Cotton prices have been moving in positive terrain in India and international markets as well. During July, ICE cotton futures rallied to 4-month high by making a high of 64.90 (cents /lb) on the back of upbeat export sales data. China bought more than $1 billion worth of American cotton in the past three months. Also the crop damage concerns due to Hurricane Hanna and weak dollar helped the counter go for a bull-run. US cotton production was projected at 17.5 million bales in July, 2 million bales lower than the June projection and 2.4 million (12 percent) below the 2019 crop, according to a latest report by SMC Global Securities.
Back in India, the cotton futures (August contract) were trading at Rs16,430/bale on Monday, while October expiry contracts were hovering at Rs16,890 indicating upbeat sentiment towards white gold. The trading unit of cotton on MCX is 25 bales and quotation is for bale (170kg) with tick size of Rs10.
Subhranil Dey, senior research analyst (agri commodities), SMC Global Securities, said: “Cotton futures on MCX remained trapped in a consolidated zone within Rs15,500-16,600. In the international market, ICE cotton futures (Dec) may witness lower level buying near 61 cents/lb, while the bullishness is expected to remain intact as it has the potential to test 68 cents/lb.”
Cotton cultivation in Telangana
The Telangana government is expecting rise of 14 lakh acres under cotton cultivation in the current Kharif season. The total area under cotton cultivation may reach 70 lakh acres this Kharif from previous season level of 54.5 lakh acres in Telangana.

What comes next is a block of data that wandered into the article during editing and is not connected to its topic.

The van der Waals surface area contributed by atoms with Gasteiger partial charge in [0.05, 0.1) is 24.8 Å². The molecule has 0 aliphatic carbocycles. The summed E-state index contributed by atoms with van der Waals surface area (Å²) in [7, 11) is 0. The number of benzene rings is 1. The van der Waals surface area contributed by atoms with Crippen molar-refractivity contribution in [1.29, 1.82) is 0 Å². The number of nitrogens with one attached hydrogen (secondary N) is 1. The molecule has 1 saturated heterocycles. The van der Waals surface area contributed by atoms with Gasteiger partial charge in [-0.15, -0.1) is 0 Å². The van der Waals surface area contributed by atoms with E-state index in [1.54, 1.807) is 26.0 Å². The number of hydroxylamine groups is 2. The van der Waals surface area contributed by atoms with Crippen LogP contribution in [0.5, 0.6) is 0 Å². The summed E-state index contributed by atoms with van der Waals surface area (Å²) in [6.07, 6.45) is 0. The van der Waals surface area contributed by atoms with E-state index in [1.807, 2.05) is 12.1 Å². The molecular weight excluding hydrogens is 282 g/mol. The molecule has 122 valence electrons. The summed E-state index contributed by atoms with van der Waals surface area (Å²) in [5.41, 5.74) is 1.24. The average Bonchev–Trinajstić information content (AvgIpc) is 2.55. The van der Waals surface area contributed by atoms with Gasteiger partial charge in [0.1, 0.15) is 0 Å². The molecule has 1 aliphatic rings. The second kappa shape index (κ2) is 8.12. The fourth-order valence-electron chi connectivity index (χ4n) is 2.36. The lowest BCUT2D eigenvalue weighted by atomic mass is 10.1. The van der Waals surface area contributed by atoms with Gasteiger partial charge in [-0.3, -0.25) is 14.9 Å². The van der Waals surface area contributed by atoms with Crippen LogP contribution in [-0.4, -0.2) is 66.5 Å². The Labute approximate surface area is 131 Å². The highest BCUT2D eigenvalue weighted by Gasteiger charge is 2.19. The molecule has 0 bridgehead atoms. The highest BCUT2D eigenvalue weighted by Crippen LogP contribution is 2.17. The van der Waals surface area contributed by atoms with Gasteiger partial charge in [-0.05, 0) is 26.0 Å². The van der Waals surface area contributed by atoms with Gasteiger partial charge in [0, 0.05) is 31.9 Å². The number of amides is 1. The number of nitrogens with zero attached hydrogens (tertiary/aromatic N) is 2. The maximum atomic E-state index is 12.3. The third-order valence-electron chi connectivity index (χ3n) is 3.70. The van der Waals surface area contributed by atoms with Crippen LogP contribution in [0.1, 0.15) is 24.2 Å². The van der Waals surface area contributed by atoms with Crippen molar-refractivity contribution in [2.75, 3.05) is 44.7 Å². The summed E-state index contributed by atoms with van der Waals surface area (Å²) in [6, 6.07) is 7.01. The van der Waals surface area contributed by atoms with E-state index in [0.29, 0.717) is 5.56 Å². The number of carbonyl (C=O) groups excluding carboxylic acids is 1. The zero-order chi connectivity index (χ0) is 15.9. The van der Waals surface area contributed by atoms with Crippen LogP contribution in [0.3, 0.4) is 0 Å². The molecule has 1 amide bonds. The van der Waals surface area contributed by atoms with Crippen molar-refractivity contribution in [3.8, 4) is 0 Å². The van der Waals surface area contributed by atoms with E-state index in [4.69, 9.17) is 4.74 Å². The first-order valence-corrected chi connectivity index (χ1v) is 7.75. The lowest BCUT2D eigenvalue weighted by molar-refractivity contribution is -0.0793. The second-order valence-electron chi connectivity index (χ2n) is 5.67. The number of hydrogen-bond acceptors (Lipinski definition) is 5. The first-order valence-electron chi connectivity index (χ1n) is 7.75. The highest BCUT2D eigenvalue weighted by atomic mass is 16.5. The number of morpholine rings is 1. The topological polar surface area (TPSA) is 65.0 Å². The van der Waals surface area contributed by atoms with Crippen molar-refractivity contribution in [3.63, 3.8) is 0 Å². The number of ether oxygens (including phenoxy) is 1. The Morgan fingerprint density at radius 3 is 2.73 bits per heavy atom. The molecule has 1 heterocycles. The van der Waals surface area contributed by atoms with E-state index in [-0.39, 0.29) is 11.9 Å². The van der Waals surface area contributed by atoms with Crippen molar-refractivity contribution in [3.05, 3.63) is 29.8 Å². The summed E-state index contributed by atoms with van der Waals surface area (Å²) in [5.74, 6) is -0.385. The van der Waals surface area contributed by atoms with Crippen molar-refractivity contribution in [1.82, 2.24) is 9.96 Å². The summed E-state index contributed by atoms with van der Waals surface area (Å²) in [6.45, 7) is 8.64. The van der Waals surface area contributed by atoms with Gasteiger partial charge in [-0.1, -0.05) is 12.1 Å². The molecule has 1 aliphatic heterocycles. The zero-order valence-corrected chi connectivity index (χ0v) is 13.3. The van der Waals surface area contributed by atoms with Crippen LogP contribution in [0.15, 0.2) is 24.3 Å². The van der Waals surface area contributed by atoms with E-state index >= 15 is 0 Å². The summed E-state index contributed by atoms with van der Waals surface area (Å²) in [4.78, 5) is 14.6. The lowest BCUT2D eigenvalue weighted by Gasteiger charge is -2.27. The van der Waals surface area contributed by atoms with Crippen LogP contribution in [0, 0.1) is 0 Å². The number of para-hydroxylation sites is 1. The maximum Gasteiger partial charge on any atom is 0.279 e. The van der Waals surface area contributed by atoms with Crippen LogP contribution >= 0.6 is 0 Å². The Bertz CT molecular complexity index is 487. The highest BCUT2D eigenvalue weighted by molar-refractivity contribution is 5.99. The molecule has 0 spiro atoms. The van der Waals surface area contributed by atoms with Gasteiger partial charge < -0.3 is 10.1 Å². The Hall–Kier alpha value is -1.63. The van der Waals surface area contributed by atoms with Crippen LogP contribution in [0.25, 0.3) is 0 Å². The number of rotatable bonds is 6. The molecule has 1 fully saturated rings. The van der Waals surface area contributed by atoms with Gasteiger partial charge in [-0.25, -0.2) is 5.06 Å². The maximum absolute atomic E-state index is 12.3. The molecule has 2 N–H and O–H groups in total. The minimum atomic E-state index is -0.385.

After an extensive study on the commodities market and consulting farmers, traders, field-level agriculture officers and also agricultural experts, the state government came to a conclusion that there would be great demand for cotton in the near future. Considering the market potential, the state government is favouring cotton. It may be recalled that few years ago, the government asked the farmers to stop cotton cultivation and switch over to soya. But the situation is in favour of cotton.
With early monsoon setting in, good climatic conditions and the availability of labor have supported this accelerated pace of sowing across all states. Though cotton was a high-risk crop, farmers had increasingly gone in for it in the recent years because of its profitability. With good monsoon this year, cotton production in the next season (October 2020 to September 2021) will also be higher.
“The cotton markets across the country have witnessed good demand from the mills, as well. Meanwhile CCI has raised the cotton prices under their sales scheme following firm global fibre prices. The raw cotton exports continue to show signs of slow recovery, new domestic demand appears to be virtually non-existent. However, the gains were capped as the Kharif planting continues at record pace higher than the five-year average,” Dey told The Finapolis.
The government agencies have been actively procuring under the MSP program. However, they follow strict quality norms. The Cotton Corporation of India (CCI) has procured around 1.04 crore bales. It procured cotton so far in Telangana, Gujarat, Maharashtra, Haryana and Punjab. The season in Tamil Nadu has begun and will continue till September 30. Of the total crop of 360 lakh bales estimated by the Cotton Advisory Board (CAB), around 336 lakh bales have already arrived in the market. Daily arrivals are to the tune of 30,000- 40,000 bales. This may reduce once the monsoon sets in as farmers may bring out the cotton only after the rains.